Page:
Two Cedar Lake Road projects begin Monday

Cedar Lake Road will be a beehive of activity beginning Monday, with the start of a major sewer installation project beginning by mid-day south of the Cedar Lake bridge and nighttime paving scheduled for the intersection at Popp’s Ferry Road.

Contractor Jay Bearden said he expects to close the section of roadway just south of the Cedar Lake bridge to all traffic beginning about midday and that section of the roadway will remain closed to all traffic until Dec. 16.

The Cedar Lake construction zone is less than a half-mile long but will require a detour that includes Popp’s Ferry Road and Old Highway 67. The work is to extend sewer service to serve Holly Bluff Circle, Spring Road, Summer Lane, Easy Lane, Silkwood Lane and residences and businesses along Cedar Lake Road north of I-10. The service area will extend to the Cedar Lake bridge.

Meantime, Lane Construction on Monday night will begin two scheduled nights of paving at the Cedar Lake-Popp’s Ferry Road intersection. The work is part of the near-complete project to widen the eastern end of Popp’s Ferry Road. The Cedar-Popp’s intersection, which sees about 29,000 cars on an average day, will remain open during the work, but motorists should use caution and expect lane shifts.
See the work area for sewer work and detour map


First Lady to recognize Gilich for veterans homelessness efforts

First Lady Michelle Obama will recognize Mayor Andrew “FoFo” Gilich and a handful of other U.S. mayors in a White House ceremony Monday for their efforts to help end homelessness among veterans in their respective communities. 

The First Lady invited Gilich and his wife, Serena, to the White House for the ceremony, which follows up on similar recognition months ago at the U.S. Conference of Mayors and a congratulatory call from an Obama cabinet member. 

It was on New Year’s Eve in 2015 when Julian Castro, the U.S. Secretary of Housing and Urban Development, telephoned Mayors  Gilich and Billy Hewes of Gulfport to congratulate the two leaders for effectively ending homelessness among veterans.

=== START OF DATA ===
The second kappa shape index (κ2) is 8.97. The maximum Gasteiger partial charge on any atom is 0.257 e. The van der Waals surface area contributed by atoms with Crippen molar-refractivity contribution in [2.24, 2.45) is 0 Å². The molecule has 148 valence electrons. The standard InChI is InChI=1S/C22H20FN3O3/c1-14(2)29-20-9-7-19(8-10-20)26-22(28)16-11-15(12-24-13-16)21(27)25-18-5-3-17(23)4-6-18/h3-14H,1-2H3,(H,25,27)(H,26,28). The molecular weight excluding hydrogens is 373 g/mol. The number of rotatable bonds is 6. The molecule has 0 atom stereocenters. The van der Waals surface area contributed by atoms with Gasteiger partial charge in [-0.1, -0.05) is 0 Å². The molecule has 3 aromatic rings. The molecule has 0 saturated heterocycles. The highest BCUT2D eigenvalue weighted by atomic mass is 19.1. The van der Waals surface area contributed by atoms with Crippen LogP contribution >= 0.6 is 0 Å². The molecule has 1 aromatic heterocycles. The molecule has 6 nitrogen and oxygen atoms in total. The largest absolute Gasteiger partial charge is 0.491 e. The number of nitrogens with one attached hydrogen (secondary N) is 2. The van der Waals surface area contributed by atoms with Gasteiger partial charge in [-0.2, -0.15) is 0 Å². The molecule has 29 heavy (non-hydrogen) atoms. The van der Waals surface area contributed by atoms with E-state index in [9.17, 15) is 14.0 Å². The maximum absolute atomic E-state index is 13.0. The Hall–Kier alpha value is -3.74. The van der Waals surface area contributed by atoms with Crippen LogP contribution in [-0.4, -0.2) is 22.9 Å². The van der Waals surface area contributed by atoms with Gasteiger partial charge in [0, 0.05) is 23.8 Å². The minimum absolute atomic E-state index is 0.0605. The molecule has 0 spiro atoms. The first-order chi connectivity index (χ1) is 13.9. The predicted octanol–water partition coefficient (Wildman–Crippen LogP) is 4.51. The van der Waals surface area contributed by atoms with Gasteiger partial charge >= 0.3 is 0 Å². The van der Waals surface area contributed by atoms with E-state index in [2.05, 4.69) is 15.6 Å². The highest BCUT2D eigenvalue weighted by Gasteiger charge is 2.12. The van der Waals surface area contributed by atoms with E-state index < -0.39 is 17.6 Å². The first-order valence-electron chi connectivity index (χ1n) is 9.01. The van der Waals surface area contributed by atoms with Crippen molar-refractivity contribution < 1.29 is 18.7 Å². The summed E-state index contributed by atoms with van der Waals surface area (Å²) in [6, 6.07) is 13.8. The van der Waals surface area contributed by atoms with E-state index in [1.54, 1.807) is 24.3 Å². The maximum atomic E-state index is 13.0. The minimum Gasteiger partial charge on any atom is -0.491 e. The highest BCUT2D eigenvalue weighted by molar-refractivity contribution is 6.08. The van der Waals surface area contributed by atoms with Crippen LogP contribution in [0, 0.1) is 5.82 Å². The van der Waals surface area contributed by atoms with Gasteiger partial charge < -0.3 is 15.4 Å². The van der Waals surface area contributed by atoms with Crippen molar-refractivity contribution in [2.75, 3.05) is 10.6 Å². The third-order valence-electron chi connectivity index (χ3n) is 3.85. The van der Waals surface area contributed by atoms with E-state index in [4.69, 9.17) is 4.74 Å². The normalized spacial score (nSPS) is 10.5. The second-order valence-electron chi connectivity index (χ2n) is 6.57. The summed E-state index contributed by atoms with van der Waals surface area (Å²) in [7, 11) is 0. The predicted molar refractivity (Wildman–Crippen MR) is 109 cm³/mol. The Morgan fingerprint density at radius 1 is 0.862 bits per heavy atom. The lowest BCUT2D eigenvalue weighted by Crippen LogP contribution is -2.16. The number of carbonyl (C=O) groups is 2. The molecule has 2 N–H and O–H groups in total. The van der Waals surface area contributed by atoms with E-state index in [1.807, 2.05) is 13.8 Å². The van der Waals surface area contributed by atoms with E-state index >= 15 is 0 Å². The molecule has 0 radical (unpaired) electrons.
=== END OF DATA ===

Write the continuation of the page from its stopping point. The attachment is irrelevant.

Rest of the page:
What this means, according to Matthew Doherty, executive director of the National Council on Homelessness, is that Gulfport and Biloxi put in place programs that have the capacity and resources to assist veterans in obtaining and maintaining housing stability.

According to Mary Simons, executive director of Open Doors Homeless Coalition, the Gulf Coast’s Continuum of Care organization whose members plan for affordable housing options and services for persons experiencing homelessness, “While every housing crisis among veterans and their families cannot be prevented, we have the systems in place across the Gulf Coast to assure that veterans who need affordable housing and services will be linked to the resources to ensure that any bout of homelessness is rare, brief and nonrecurring.”

In 2015, about 250 homeless veterans across the Coast were moved into housing and a stable environment.

“This effort has been a team effort,” Gilich said at the time, noting that the effort included “strong partnerships with the Biloxi Veterans Administration, the Biloxi Housing Authority, the Mississippi Housing Authority Region VIII in Gulfport, and community partners that include Oak Arbor, Hancock Resource Center, and Voices of Calvary Ministries who have received federal funds to assist veterans and their families across the Coast.”